Link building is one of the hardest parts of SEO. You have to go out and contact bloggers and webmasters and arrange appropriate links to your sites, ensure they’re posted, check the legitimacy of the site, etc, etc. It’s an onerous task.
There are five steps in link-building:
- Analysis – what do you need to build a link to? Which keywords and pages need support? Which sites would fit your links? Check out your competitors to see what they are doing.
- Compilation – Compiling lists of findings
- Quantifying prospects – which are priorities?
- Pitching – calling and emailing potential sites for link building.
- Follow up
The most time consuming part of this is quantifying prospects. Trawling hundreds of potential sites can be time consuming and tedious. There are so many different factors that affect how good a link is but there are three things that you should consider when you are examining potential sites.
The benefits that come with a link are directly related to the link’s power, i.e., how much traffic it sends your way. There’s more to it than that though. Traffic is great, but you also need to consider these factors:
- Page Authority
- Domain Authority
- Number of external links on the page – the less links there are, the more power that link has
- Nofollow attribute – if there’s a nofollow, the link has no power (but that doesn’t discount it entirely – it may still send you high quality traffic)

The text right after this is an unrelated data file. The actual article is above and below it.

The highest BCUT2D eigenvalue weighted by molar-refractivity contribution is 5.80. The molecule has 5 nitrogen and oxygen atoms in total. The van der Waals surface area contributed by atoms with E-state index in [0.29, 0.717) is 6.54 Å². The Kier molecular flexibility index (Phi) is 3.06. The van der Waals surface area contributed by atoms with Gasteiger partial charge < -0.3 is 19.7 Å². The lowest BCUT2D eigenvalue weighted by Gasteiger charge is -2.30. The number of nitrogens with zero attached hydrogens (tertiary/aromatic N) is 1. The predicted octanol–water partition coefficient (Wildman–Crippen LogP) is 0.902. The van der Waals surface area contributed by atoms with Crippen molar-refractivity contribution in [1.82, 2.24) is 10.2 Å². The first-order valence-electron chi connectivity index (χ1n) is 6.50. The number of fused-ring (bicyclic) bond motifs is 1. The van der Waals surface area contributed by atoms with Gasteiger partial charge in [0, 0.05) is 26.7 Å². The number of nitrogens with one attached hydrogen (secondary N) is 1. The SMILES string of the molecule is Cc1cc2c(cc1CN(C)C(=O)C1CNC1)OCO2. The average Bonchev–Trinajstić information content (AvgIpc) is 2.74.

- Location on the page: generally speaking higher is better
- Whether or not the link is html
- Site/page legitimacy- make sure that the page isn’t violating Google Webmaster Quality Guidelines. If it is, the link might pull down your whole link profile.
It’s good to get large amounts of traffic from a link. The more relevant that link is, the better quality the traffic is and the better it looks to Google.
Relevancy comes from:
- The anchor text closely matching the page’s keywords.
- The words close to the link being close to your page’s keywords.
- The words on both pages being quite similar to the target keywords.
- The site linking to yours being relevant to your site.
Getting a not-too-powerful link is still worth your time if it’s easy to get. Likewise, a costly link through sponsorship of a business or writing a case study is only justifiable if it’s worth it. You need to consider:
- What other sites does the site link out to?
- Is there a method for getting a listing?
- What can you offer the site owner?
- Is there a blog?
- Does it have guest authors?
The number one thing you need to consider is ROI. If on balance it looks good when you take into account the different factors, do it. If not, don’t. It’s that simple!
Do your research well, but make sure that you have a clear idea of what you want and minimum ROI for each link that you must achieve. This will help you to quickly sort through potential links and sort the wheat from the chaff more easily.
If you need help with building high quality links to your site please get in touch with us and we’ll see what we can do to help!